Carlsmith and company concluded in a 2008 issue of the Journal of Personality and Social Psychology, people erroneously believe revenge will make them feel better and help them gain closure, when in actuality punishers ruminate on their deed and feel worse than those who cannot avenge a wrong.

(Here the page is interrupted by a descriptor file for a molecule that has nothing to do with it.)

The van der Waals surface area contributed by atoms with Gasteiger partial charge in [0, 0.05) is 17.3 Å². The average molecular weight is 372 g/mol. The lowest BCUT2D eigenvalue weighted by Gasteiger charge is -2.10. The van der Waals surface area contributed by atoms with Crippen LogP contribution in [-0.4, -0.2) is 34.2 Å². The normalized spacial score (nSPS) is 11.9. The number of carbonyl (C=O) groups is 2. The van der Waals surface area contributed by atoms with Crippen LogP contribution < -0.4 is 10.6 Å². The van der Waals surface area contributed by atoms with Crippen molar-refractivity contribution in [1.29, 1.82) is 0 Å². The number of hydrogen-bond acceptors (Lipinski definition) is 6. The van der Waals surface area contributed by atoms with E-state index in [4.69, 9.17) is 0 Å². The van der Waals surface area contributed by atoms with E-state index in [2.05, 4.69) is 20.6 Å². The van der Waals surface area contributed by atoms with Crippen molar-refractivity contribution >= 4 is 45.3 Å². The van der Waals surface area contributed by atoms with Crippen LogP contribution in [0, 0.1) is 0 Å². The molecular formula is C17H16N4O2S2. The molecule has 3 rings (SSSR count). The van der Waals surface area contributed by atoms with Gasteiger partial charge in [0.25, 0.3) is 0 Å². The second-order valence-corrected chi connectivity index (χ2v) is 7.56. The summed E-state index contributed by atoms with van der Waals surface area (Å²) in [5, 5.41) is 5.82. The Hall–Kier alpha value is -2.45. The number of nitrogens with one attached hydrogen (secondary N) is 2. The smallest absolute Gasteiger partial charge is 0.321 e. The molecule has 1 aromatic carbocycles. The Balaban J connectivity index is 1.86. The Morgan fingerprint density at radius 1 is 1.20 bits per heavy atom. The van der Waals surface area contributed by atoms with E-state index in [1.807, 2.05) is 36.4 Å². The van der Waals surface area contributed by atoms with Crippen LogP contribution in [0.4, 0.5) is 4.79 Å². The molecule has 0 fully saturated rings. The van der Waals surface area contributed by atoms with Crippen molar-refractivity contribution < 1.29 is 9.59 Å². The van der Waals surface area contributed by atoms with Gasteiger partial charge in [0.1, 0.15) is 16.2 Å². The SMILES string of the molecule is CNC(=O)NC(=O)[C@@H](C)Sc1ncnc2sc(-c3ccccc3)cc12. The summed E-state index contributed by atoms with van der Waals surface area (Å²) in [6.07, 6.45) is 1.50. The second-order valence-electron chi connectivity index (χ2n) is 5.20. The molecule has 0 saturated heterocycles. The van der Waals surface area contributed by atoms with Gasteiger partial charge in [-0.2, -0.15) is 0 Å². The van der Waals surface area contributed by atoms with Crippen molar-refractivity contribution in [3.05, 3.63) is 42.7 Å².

“I think uncertainty prolongs and enhances emotional experiences, and one of the things that avengers do unintentionally is to prolong the unpleasant encounter,” Carlsmith says. “Those who don’t have a chance to take revenge are forced, in a sense, to move on and focus on something different. And they feel happier.”
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